Thursday, August 11 2022

Canadian collectors and philanthropists Salah Bachir and Jacob Yerex are selling a selection of famous photographs, prints and works on paper on Artnet Auctions.

Both Bachir and Yerex have had careers at the forefront of the arts and entertainment industry: Yerex as an entertainer and scenic painter in film and television, including the hit series Degreased, and Bashir as the founder of Cineplex MagazineCanada’s most widely read magazine, and as President of Famous Players Media and Cineplex Media, where he manages all theatrical advertising at Canada’s largest movie theater chains.

This important Canadian collection is heavily influenced by the work of collectors in entertainment and philanthropy, offering iconic images of acclaimed personalities and works by Canadian and LGBTQ2S (Lesbian, Gay, Bisexual, Transgender, Queer and Two-Spirit) artists. ). A portion of the proceeds from this sale will benefit 519 Centre, Toronto, a civic agency committed to the health, happiness and full participation of LGBTQ2S communities.

Anabel Wold, photography specialist at Artnet Auctions, spoke with Salah Bachir about the sale and his philanthropic efforts.

Read on to learn more about this stellar private collection and bid until June 29.

Greg Gorman, Selected works (Jamie Lee Curtis, Michael Jackson, Sharon Stone and Keanu Reeves)circa 1990. Live now in An Important Canadian Collection on Artnet Auctions.

How has your experience in the film industry inspired your collection?

This affected the collection in many ways, due to the people I was able to meet and interview or become friends with. We have a lot of pieces by Greg Gorman, who we are close friends with. In Gorman’s work you can see a strong connection between photography and the film industry. Photographs can bring you closer to stardom.

We have always exhibited our collection in our offices. Many paintings, prints and photographs hang from floor to ceiling, salon style or, as some call it, “Salah style. We like to share the collection and have had several exhibitions in galleries and museums. Our clients and friends often want to meet in the office for a guided tour, and all our colleagues can choose the artwork they would like in their workspace. It creates a great working environment.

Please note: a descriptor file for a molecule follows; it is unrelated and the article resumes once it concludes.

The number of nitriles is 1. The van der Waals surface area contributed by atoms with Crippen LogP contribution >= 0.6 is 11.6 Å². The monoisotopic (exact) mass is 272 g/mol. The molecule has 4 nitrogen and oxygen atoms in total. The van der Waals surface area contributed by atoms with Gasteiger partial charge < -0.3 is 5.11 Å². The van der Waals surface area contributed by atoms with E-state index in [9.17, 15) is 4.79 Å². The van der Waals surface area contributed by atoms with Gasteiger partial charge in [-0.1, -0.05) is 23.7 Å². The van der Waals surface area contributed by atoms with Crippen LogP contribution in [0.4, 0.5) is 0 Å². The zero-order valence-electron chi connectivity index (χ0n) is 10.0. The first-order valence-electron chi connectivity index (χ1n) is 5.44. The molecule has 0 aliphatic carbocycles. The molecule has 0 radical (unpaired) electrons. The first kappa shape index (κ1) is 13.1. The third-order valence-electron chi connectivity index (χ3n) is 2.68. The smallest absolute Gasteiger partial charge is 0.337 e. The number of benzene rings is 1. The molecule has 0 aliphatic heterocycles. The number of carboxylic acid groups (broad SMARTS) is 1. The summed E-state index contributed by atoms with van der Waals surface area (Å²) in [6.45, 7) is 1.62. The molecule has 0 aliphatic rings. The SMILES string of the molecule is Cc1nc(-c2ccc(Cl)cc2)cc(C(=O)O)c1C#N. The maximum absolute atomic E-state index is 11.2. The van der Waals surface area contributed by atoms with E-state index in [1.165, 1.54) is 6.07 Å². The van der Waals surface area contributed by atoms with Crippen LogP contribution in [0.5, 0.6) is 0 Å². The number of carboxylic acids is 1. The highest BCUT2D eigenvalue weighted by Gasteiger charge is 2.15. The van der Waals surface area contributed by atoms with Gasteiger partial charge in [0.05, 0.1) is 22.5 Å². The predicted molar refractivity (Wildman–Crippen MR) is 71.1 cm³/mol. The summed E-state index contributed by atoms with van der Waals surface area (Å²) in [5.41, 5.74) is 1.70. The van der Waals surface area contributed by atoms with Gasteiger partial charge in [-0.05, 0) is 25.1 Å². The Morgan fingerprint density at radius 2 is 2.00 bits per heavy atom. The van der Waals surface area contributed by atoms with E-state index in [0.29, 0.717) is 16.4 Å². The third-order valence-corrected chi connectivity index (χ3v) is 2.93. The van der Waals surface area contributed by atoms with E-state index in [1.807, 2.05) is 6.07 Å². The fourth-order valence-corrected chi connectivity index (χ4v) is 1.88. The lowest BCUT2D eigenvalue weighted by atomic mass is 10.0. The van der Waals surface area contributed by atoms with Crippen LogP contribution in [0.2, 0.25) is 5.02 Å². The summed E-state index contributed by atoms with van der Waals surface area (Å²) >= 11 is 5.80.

Can you tell us more about the 519? What is its mission and what does this organization represent for you?

Founded in 1975 and opened in 1976, 519 is the place to go if you go out [as LGBTQ2S], and who need documentation, support and guidance. 519 also supports refugees from other countries and those in transition. It has been a world renowned community center and is an integral part of the community in Canada.

We got involved with 519 and led the fundraising campaign to raise money to renovate the center. We donated money and have a wing named after us. We have also worked on many galas for 519 with friends from the show business. The first gala was headlined by an old friend, Eartha Kitt, and others were headlined by kd Lang, Andrea Martin, Diahann Carroll, Alan Cumming, Ben Vereen and Patti LuPone.

How does activism and philanthropy align with your collecting practice?

Activism and philanthropy are part of who we are and are reflected in the collection in many ways. We are patrons of artists, and we support their work and their activism. We want images of protest and diversity reflecting human struggle and survival on our walls to spark conversation.

Andy Warhol, Joseph Beuys: a print1980. Live now in An Important Canadian Collection on Artnet Auctions.

What types of work do you turn to? Why photography in particular?

We have long-standing relationships with quite a few artists. It’s a process of understanding what the artist is trying to achieve. When you fall in love, you fall in love and want to collect deep rather than just one.

The photograph represents a moment in time. A captured image. Amplified. Whether it’s the civil rights movement, AIDS protests, celebrations of sexuality and battles won, or political, sporting or film icons. I think the works of art on our walls “talk” to each other. It is about human struggle, survival and triumph. It is a party.